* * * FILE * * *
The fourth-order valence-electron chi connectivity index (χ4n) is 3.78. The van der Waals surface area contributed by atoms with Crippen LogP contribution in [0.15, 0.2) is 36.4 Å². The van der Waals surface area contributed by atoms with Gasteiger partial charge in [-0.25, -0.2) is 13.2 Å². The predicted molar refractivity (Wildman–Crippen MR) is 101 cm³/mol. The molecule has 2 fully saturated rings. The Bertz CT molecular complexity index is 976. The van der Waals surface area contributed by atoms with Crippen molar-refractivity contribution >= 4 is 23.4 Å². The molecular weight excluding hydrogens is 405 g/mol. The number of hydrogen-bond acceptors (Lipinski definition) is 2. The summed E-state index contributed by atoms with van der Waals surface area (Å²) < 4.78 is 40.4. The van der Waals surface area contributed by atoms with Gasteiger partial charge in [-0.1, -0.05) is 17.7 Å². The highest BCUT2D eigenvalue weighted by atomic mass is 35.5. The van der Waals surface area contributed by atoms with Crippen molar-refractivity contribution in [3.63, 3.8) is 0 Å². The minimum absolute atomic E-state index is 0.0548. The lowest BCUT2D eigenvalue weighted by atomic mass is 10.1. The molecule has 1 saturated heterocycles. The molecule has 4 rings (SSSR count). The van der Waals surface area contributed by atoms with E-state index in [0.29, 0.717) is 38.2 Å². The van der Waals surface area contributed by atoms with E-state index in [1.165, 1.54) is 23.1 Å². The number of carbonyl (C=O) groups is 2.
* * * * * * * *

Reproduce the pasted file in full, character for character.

The fourth-order valence-electron chi connectivity index (χ4n) is 3.78. The van der Waals surface area contributed by atoms with Crippen LogP contribution in [0.15, 0.2) is 36.4 Å². The van der Waals surface area contributed by atoms with Gasteiger partial charge in [-0.25, -0.2) is 13.2 Å². The predicted molar refractivity (Wildman–Crippen MR) is 101 cm³/mol. The molecule has 2 fully saturated rings. The Bertz CT molecular complexity index is 976. The van der Waals surface area contributed by atoms with Crippen molar-refractivity contribution >= 4 is 23.4 Å². The molecular weight excluding hydrogens is 405 g/mol. The number of hydrogen-bond acceptors (Lipinski definition) is 2. The summed E-state index contributed by atoms with van der Waals surface area (Å²) < 4.78 is 40.4. The van der Waals surface area contributed by atoms with Gasteiger partial charge in [-0.1, -0.05) is 17.7 Å². The highest BCUT2D eigenvalue weighted by atomic mass is 35.5. The van der Waals surface area contributed by atoms with Crippen molar-refractivity contribution in [3.63, 3.8) is 0 Å². The minimum absolute atomic E-state index is 0.0548. The lowest BCUT2D eigenvalue weighted by atomic mass is 10.1. The molecule has 1 saturated heterocycles. The molecule has 4 rings (SSSR count). The van der Waals surface area contributed by atoms with E-state index in [0.29, 0.717) is 38.2 Å². The van der Waals surface area contributed by atoms with E-state index in [1.165, 1.54) is 23.1 Å². The number of carbonyl (C=O) groups is 2.